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The Ottoman Pirates and the Icelandic Abductions: A Forgotten Chapter in Maritime History

In the early 17th century, the tranquil shores of Iceland experienced a harrowing event that would leave an indelible mark on its history. Ottoman pirates, known as Barbary corsairs, carried out audacious raids on Icelandic villages, capturing over 400 people to be sold into slavery. This dark chapter in Iceland's history unfolded in the summer of 1627, an event often referred to as the "Turkish Abductions" (Tyrkjaránið).

The Arrival of the Corsairs

The Barbary corsairs were notorious for their pirate activities along the Mediterranean coast and beyond. Operating from North African bases, primarily Algiers and Tunis, these pirates targeted European coastal towns and ships, capturing thousands of Europeans who were then sold into slavery. In June 1627, their attention turned toward the remote and relatively undefended island of Iceland.

The raids were meticulously planned. Under the command of Murat Reis the Younger, a former Dutchman turned corsair, three ships set sail towards the North Atlantic. Their voyage culminated in a series of attacks on Icelandic settlements.

The Raids Begin

The first raid struck the small village of Grindavík on the Reykjanes Peninsula. On June 20, 1627, the peaceful inhabitants were startled by the appearance of strange ships on the horizon. The pirates descended upon the village with ruthless efficiency, pillaging homes, and capturing men, women, and children. Eyewitness accounts described the scene with chilling clarity.

Eyewitness Ólafur Egilsson, a Lutheran minister, later recounted the horror in his memoirs. He wrote, "Our small village was engulfed in chaos. The invaders showed no mercy, dragging my fellow villagers from their homes, binding them in chains. The screams of the taken and the cries of those left behind still echo in my mind."

After Grindavík, the corsairs turned their sights on the Westman Islands (Vestmannaeyjar), a more populated and prosperous target. On July 16, 1627, the pirates launched a brutal attack on the islands. The islanders fought valiantly, but they were no match for the well-armed and battle-hardened corsairs. The pirates rounded up hundreds of captives, killing those who resisted and setting buildings ablaze.

The Captivity

The captives, numbering over 400, were herded onto the pirate ships and transported back to Algiers. Among them was Ólafur Egilsson, whose detailed account provides a rare and invaluable perspective on the ordeal. In his narrative, he described the gruelling journey across the Atlantic, the fear and uncertainty that gripped the captives, and their arrival in the bustling slave markets of Algiers.

Algiers slave market

Although the journey to Barbary was undoubtedly challenging for the prisoners, resulting in some deaths, there is no indication that the people were subjected to mistreatment. In his Travel Book, Ólafur Egilsson explicitly mentions that when his wife Ásta gave birth to a child at sea and lay down on a bed, the Turks displayed great care towards the child.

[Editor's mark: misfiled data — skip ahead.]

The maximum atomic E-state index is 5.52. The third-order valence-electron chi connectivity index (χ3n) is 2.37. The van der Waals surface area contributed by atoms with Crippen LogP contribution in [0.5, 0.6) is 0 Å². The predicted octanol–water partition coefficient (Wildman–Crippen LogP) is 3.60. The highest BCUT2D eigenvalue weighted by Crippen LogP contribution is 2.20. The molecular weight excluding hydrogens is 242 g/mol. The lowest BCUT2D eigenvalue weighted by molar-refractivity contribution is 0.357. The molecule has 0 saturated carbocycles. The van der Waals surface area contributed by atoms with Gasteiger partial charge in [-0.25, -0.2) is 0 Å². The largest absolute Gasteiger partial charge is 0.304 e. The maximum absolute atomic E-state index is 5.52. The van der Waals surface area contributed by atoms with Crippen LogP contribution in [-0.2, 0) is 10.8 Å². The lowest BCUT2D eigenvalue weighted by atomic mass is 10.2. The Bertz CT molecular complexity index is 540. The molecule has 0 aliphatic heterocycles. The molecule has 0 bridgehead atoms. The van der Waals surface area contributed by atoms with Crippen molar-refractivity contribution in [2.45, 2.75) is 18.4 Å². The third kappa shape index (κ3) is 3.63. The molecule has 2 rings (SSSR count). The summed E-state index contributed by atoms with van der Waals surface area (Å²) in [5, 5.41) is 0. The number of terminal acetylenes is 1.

Egilsson's account reveals the harsh realities of life in captivity. He wrote,

"Upon our arrival, we were paraded through the streets, our chains clanking with every step. The markets buzzed with activity as potential buyers inspected us like livestock. Families were torn apart, mothers separated from their children, husbands from their wives."

Some letters sent by prisoners made their way to Iceland. Guttormur Hallsson, a captive from the East Fjords, mentioned in a letter from Barbary in 1631:

“There is a great difference here between masters. Some captive enslaved people get good, gentle, or in-between masters. But some unfortunates find themselves with savage, cruel, hard-hearted tyrants who never stop mistreating them. They force them to labour and toil with scanty clothing and little food, bound in iron fetters, from morning till night.”

The Aftermath and Legacy

The raids of 1627 left an indelible scar on Icelandic society. The loss of so many people, coupled with the sheer brutality of the attacks, plunged the nation into mourning. Efforts were made to negotiate the ransom and release of the captives, but success was limited. Some captives were eventually freed, including Ólafur Egilsson, who returned to Iceland in 1628. However, many remained in captivity for the rest of their lives, assimilated into the society of the Barbary Coast.

The memory of the Turkish Abductions persisted in Icelandic folklore and history. It served as a grim reminder of the vulnerability of isolated communities in an era of rampant piracy. The raids also highlighted the far-reaching impact of the Barbary corsairs, whose activities extended far beyond the Mediterranean, reaching the northernmost edges of Europe.



  1. Ólafur Egilsson, "The Travels of Reverend Ólafur Egilsson: The Story of the Barbary Corsair Raid on Iceland in 1627"

  2. Robert C. Davis, "Christian Slaves, Muslim Masters: White Slavery in the Mediterranean, the Barbary Coast, and Italy, 1500-1800"

  3. Gisli Sigurdsson, "The Medieval Icelandic Saga and Oral Tradition: A Discourse on Method"

  4. Abulafia, David. The Great Sea: A Human History of the Mediterranean. Oxford University Press, 2011.

  5. Fisher, Godfrey. Barbary Legend: War, Trade, and Piracy in North Africa, 1415-1830. Clarendon Press, 1957.

  6. Milton, Giles. White Gold: The Extraordinary Story of Thomas Pellow and North Africa's One Million European Slaves. Hodder & Stoughton, 2004.

  7. Mundy, James. "Piracy and Captivity in the Early Modern Mediterranean." Journal of Mediterranean Studies, vol. 12, no. 1, 2002, pp. 25-48.


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